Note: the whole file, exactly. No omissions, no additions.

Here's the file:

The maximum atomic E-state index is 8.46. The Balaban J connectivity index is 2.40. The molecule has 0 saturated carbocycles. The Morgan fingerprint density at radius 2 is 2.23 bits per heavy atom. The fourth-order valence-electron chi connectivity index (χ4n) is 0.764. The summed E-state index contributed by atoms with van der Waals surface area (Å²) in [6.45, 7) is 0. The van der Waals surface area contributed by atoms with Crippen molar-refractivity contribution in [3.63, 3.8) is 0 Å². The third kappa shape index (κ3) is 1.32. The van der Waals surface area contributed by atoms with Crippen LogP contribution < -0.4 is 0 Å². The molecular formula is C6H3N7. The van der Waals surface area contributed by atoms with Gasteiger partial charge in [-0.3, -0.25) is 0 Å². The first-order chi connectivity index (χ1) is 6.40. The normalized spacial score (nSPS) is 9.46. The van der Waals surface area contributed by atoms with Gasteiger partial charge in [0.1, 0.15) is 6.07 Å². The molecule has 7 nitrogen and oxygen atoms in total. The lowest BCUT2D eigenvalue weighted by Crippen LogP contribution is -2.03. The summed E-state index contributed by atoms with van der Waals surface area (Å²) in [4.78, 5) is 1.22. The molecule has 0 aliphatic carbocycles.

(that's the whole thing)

The maximum atomic E-state index is 8.46. The Balaban J connectivity index is 2.40. The molecule has 0 saturated carbocycles. The Morgan fingerprint density at radius 2 is 2.23 bits per heavy atom. The fourth-order valence-electron chi connectivity index (χ4n) is 0.764. The summed E-state index contributed by atoms with van der Waals surface area (Å²) in [6.45, 7) is 0. The van der Waals surface area contributed by atoms with Crippen molar-refractivity contribution in [3.63, 3.8) is 0 Å². The third kappa shape index (κ3) is 1.32. The van der Waals surface area contributed by atoms with Crippen LogP contribution < -0.4 is 0 Å². The molecular formula is C6H3N7. The van der Waals surface area contributed by atoms with Gasteiger partial charge in [-0.3, -0.25) is 0 Å². The first-order chi connectivity index (χ1) is 6.40. The normalized spacial score (nSPS) is 9.46. The van der Waals surface area contributed by atoms with Gasteiger partial charge in [0.1, 0.15) is 6.07 Å². The molecule has 7 nitrogen and oxygen atoms in total. The lowest BCUT2D eigenvalue weighted by Crippen LogP contribution is -2.03. The summed E-state index contributed by atoms with van der Waals surface area (Å²) in [4.78, 5) is 1.22. The molecule has 0 aliphatic carbocycles.